By Dinah Bear

In 2005, Congress passed the REAL ID Act that authorized the Secretary of the Department of Homeland Security to “waive all legal requirements…necessary to ensure expeditious construction” of barriers and roads at the U.S.-Mexico border.[1]  No Congressional hearings were held on this provision and the Congressional Research Service was unable to identify any similar provisions that had ever been previously passed by Congress.[2]

To date, 84 federal laws and all related state and local laws have been waived. Those waivers are still in effect today even though the Secretary of Homeland Security could rescind them at any time.

In each waiver, DHS has also waived all state or other laws, regulations and legal requirements related to the subject of the waived federal laws. This authority leaves communities, states, tribal governments, and citizens in a vast swath of the U.S. unprotected by the normal operation of law.

So what laws have been waived under this provision?  Federal laws waived for particular wall segments include laws intended to protect important places to Native Americans, the basic law typically ensuring citizens participation in various government action, laws intended to protect religious freedom, laws protecting the environment, national parks and monuments, national wildlife refuges and other public lands; all laws protecting archaeological and cultural sites, and even the laws intended to protect taxpayers in the course of contracting for construction of wall.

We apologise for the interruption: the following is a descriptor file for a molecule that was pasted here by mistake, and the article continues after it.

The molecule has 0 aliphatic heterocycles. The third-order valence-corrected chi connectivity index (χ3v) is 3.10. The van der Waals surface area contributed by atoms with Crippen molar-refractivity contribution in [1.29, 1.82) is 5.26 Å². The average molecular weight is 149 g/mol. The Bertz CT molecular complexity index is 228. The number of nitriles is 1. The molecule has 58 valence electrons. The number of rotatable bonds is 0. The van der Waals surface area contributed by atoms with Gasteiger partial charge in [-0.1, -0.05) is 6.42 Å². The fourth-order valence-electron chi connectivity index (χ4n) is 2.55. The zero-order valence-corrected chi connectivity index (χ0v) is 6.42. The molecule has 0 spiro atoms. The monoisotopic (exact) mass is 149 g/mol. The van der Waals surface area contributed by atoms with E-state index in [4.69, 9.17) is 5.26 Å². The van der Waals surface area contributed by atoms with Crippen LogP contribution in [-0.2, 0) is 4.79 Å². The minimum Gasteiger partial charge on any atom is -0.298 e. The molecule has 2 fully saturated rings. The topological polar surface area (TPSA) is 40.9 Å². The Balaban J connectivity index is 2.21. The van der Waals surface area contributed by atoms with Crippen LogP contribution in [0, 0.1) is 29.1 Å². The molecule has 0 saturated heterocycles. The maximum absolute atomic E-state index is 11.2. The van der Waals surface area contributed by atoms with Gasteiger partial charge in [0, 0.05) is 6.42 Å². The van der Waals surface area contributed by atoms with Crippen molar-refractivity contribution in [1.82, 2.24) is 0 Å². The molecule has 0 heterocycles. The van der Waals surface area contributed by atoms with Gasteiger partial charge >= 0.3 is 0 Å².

Eliminating compliance with these laws has significantly contributed to serious, and in some cases, irreversible, harm to the people, wildlife, water and lands of the Southwest.  Mountains have been blown apart, Native American burial sites have been disturbed and damaged, and migratory routes of wildlife like bear, bison and bighorn sheep have been blocked. Hydrological flows have been altered, causing floods that have damaged natural resources and structures.  Plant life has been destroyed including many saguaro cactus plants, which are revered by the Tohono O’odham Nation.  Recreational areas have been devastated.

Promoted to make Americans safer in a hurry, the waivers have instead quickly eliminated legal rights and protections that have secured Americans’ public health and well being for decades.


Write to President Joe Biden:

and Secretary of Homeland Security Alexander Mayorkas:  The Honorable Alejandro Mayorkas, Secretary of Homeland Security, Washington, DC 20528


[1] 8 USC § 1103 (note).

[2] Memorandum from Stephen R. Viña and Todd Tatelman, Cong. Research Service, February 9, 2005.